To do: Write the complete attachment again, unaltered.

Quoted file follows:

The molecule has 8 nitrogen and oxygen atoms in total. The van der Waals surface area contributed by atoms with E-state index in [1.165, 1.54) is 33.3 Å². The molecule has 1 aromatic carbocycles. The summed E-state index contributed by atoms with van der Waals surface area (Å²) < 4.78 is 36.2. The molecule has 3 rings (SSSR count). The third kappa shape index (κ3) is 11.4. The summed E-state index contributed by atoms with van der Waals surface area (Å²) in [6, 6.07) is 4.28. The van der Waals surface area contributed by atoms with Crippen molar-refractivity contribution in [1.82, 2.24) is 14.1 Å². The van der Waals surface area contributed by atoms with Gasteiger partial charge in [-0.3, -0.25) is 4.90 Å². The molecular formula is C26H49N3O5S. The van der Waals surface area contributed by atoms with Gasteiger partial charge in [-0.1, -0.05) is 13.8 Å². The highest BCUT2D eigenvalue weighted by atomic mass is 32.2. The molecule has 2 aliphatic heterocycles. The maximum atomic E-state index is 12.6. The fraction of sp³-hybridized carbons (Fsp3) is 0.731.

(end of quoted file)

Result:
The molecule has 8 nitrogen and oxygen atoms in total. The van der Waals surface area contributed by atoms with E-state index in [1.165, 1.54) is 33.3 Å². The molecule has 1 aromatic carbocycles. The summed E-state index contributed by atoms with van der Waals surface area (Å²) < 4.78 is 36.2. The molecule has 3 rings (SSSR count). The third kappa shape index (κ3) is 11.4. The summed E-state index contributed by atoms with van der Waals surface area (Å²) in [6, 6.07) is 4.28. The van der Waals surface area contributed by atoms with Crippen molar-refractivity contribution in [1.82, 2.24) is 14.1 Å². The van der Waals surface area contributed by atoms with Gasteiger partial charge in [-0.3, -0.25) is 4.90 Å². The molecular formula is C26H49N3O5S. The van der Waals surface area contributed by atoms with Gasteiger partial charge in [-0.1, -0.05) is 13.8 Å². The highest BCUT2D eigenvalue weighted by atomic mass is 32.2. The molecule has 2 aliphatic heterocycles. The maximum atomic E-state index is 12.6. The fraction of sp³-hybridized carbons (Fsp3) is 0.731.